Spring Questions: Big Ten Edition

InTheBleachers.netSenior Analyst IMarch 26, 2009

LOS ANGELES, CA - SEPTEMBER 13:  Terrelle Pryor #2 of the Ohio State Buckeyes lines up under center against the USC Trojans during the college football game at the Los Angeles Memorial Coliseum on September 13, 2008 in Los Angeles, California.  (Photo by Harry How/Getty Images)

What does Ron Zook do with Juice Williams?

Williams is a great talent at quarterback for the Illini, but he just can’t seem to take that step to elite status.

In his sophomore year,, he was so inconsistent that Zook actually pulled him in some games in favor of Eddie McGee. This would be the same year that Illinois played in the Rose Bowl.

Last season, however, Williams kept a firm grasp on the starting job, but could not duplicate the success that the team had in 2007.

Williams has always been a dual threat, both with his arm and feet, but he is best served when Zook does not have to rely on him throwing the ball to win the game.

Williams is very erratic with his pass accuracy and in 10 games where he has attempted 30 or more passes, the Illini’s record is an eye-popping 1-9.

I don’t think that it is the attempts that are hurting him, but rather it is the scheme. Zook needs to roll out Williams so he has that pass-run option.

Keep the patterns short and simple, and you will see the Illinois offense succeed.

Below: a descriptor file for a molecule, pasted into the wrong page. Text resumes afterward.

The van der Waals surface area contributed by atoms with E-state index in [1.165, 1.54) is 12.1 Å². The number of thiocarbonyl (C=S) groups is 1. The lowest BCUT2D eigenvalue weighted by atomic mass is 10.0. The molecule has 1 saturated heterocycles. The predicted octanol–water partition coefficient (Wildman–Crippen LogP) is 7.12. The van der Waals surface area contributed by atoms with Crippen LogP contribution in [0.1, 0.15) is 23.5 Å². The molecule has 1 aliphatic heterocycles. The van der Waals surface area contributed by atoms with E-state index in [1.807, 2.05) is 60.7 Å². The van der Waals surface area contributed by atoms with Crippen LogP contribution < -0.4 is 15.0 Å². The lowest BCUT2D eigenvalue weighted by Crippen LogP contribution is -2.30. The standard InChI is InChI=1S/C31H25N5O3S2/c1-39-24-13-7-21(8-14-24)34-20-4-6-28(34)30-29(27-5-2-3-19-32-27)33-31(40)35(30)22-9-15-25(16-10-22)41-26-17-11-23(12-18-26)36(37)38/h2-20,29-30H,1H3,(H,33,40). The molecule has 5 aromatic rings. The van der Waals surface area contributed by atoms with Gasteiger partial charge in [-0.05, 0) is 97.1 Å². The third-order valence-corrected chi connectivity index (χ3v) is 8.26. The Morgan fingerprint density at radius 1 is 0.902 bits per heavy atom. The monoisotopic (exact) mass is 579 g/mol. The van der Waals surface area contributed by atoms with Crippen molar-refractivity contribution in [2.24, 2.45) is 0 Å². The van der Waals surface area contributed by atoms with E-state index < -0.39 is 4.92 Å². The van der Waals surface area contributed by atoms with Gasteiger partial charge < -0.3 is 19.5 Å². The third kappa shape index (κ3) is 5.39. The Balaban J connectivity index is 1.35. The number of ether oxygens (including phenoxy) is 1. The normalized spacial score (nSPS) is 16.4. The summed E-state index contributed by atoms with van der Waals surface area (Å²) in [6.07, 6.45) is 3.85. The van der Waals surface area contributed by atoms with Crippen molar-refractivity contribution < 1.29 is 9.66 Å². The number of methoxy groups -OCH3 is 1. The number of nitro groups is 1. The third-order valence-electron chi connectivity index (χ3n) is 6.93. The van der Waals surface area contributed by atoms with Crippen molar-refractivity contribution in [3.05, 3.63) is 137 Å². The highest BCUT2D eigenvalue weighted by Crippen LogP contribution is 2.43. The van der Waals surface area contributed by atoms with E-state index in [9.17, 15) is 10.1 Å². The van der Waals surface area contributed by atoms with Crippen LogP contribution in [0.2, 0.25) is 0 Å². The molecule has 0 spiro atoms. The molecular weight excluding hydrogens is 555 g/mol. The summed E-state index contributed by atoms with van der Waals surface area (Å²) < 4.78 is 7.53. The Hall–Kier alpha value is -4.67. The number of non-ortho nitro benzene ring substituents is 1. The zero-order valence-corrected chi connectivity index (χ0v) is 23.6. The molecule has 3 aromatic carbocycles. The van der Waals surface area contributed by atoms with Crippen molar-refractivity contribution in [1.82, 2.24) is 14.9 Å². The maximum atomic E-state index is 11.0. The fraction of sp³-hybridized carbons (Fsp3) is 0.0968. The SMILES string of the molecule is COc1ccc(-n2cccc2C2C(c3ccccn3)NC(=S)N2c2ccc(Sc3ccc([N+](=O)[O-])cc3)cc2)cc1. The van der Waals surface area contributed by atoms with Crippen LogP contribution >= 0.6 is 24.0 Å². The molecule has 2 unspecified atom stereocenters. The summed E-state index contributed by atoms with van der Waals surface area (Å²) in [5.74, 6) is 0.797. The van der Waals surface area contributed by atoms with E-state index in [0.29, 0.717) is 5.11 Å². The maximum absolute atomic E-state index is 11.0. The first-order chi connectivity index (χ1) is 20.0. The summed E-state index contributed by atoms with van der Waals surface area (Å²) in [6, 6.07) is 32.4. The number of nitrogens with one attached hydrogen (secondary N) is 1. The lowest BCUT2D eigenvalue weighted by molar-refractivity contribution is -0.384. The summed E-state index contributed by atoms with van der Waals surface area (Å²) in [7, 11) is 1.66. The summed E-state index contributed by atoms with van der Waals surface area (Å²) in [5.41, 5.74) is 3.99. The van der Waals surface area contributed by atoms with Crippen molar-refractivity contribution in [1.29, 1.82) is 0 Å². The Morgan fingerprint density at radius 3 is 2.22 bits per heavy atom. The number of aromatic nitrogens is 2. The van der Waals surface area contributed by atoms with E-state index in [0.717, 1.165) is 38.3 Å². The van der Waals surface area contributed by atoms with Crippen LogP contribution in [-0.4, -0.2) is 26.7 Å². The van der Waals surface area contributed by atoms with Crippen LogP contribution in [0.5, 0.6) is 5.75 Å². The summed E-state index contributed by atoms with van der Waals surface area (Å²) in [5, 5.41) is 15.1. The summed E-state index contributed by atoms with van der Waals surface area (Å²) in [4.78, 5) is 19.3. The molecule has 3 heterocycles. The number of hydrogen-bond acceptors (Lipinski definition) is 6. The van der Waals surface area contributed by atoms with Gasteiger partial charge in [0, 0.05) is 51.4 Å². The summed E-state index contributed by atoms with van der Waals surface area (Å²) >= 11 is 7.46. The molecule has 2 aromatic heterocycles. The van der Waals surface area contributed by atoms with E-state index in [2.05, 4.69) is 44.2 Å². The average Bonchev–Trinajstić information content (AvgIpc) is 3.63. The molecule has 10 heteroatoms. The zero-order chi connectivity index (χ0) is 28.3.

Is there hope for Michigan fans this year?

Anything has to be better for Wolverine fans next season, who saw their team go 3-9 and miss a bowl game for the first time in 34 seasons in 2008.

Most of the fans I talk to have high hopes for incoming freshman quarterback Tate Forcier, and all I say to them is that I hope he is made of steel.

With Steven Threet transferring and Nick Sheridan suffering a leg injury in spring practice, Forcier is now the No. 1 quarterback by default. In the fall, he will be joined by fellow true freshman Denard Robinson, but it seems for now that it is Forcier’s job to lose.

It is going to take a few years for Rich Rodriguez to get his players in place for his system, but will the Michigan faithful wait that long?

Defensively they should get a little better, but that is not enough in my opinion.

They are very green at the skilled positions on offense, and their offensive line isn’t exactly stellar. Luckily for the Wolverines, the Big Ten will be down a little this year so they should be able to win more than three games this year.